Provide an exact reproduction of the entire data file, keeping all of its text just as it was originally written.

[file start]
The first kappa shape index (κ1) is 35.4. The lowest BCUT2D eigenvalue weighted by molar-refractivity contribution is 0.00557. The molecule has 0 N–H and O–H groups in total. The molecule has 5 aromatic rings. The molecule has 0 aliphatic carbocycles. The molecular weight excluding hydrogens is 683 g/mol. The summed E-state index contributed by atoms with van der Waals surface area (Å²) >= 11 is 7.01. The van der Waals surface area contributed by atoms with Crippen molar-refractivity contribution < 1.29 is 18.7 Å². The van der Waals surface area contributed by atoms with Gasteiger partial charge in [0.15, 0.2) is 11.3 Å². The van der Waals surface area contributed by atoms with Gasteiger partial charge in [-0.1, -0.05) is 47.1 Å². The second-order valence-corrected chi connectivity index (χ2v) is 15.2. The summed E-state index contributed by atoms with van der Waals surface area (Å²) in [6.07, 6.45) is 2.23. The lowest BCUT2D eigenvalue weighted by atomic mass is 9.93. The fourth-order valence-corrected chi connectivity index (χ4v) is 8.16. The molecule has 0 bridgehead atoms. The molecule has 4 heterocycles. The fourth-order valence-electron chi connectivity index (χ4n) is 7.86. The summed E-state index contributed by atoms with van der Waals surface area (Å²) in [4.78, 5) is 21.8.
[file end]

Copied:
The first kappa shape index (κ1) is 35.4. The lowest BCUT2D eigenvalue weighted by molar-refractivity contribution is 0.00557. The molecule has 0 N–H and O–H groups in total. The molecule has 5 aromatic rings. The molecule has 0 aliphatic carbocycles. The molecular weight excluding hydrogens is 683 g/mol. The summed E-state index contributed by atoms with van der Waals surface area (Å²) >= 11 is 7.01. The van der Waals surface area contributed by atoms with Crippen molar-refractivity contribution < 1.29 is 18.7 Å². The van der Waals surface area contributed by atoms with Gasteiger partial charge in [0.15, 0.2) is 11.3 Å². The van der Waals surface area contributed by atoms with Gasteiger partial charge in [-0.1, -0.05) is 47.1 Å². The second-order valence-corrected chi connectivity index (χ2v) is 15.2. The summed E-state index contributed by atoms with van der Waals surface area (Å²) in [6.07, 6.45) is 2.23. The lowest BCUT2D eigenvalue weighted by atomic mass is 9.93. The fourth-order valence-corrected chi connectivity index (χ4v) is 8.16. The molecule has 0 bridgehead atoms. The molecule has 4 heterocycles. The fourth-order valence-electron chi connectivity index (χ4n) is 7.86. The summed E-state index contributed by atoms with van der Waals surface area (Å²) in [4.78, 5) is 21.8.